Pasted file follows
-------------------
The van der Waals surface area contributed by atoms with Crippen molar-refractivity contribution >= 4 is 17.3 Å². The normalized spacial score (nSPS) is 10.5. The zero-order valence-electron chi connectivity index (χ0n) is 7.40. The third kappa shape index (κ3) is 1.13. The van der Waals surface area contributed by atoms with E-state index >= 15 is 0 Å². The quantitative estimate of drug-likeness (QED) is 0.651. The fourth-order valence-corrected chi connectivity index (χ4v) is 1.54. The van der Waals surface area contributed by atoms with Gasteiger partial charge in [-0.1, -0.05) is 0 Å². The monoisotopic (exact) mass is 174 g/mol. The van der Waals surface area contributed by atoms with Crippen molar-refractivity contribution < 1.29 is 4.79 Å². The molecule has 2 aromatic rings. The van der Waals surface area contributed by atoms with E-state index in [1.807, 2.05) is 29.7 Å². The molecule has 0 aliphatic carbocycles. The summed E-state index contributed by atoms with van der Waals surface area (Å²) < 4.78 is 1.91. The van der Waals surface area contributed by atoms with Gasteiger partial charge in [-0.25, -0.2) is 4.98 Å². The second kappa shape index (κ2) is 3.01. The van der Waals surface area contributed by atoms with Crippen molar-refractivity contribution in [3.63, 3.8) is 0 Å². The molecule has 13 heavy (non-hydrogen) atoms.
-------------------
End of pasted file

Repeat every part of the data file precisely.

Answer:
The van der Waals surface area contributed by atoms with Crippen molar-refractivity contribution >= 4 is 17.3 Å². The normalized spacial score (nSPS) is 10.5. The zero-order valence-electron chi connectivity index (χ0n) is 7.40. The third kappa shape index (κ3) is 1.13. The van der Waals surface area contributed by atoms with E-state index >= 15 is 0 Å². The quantitative estimate of drug-likeness (QED) is 0.651. The fourth-order valence-corrected chi connectivity index (χ4v) is 1.54. The van der Waals surface area contributed by atoms with Gasteiger partial charge in [-0.1, -0.05) is 0 Å². The monoisotopic (exact) mass is 174 g/mol. The van der Waals surface area contributed by atoms with Crippen molar-refractivity contribution < 1.29 is 4.79 Å². The molecule has 2 aromatic rings. The van der Waals surface area contributed by atoms with E-state index in [1.807, 2.05) is 29.7 Å². The molecule has 0 aliphatic carbocycles. The summed E-state index contributed by atoms with van der Waals surface area (Å²) < 4.78 is 1.91. The van der Waals surface area contributed by atoms with Gasteiger partial charge in [-0.25, -0.2) is 4.98 Å². The second kappa shape index (κ2) is 3.01. The van der Waals surface area contributed by atoms with Crippen molar-refractivity contribution in [3.63, 3.8) is 0 Å². The molecule has 13 heavy (non-hydrogen) atoms.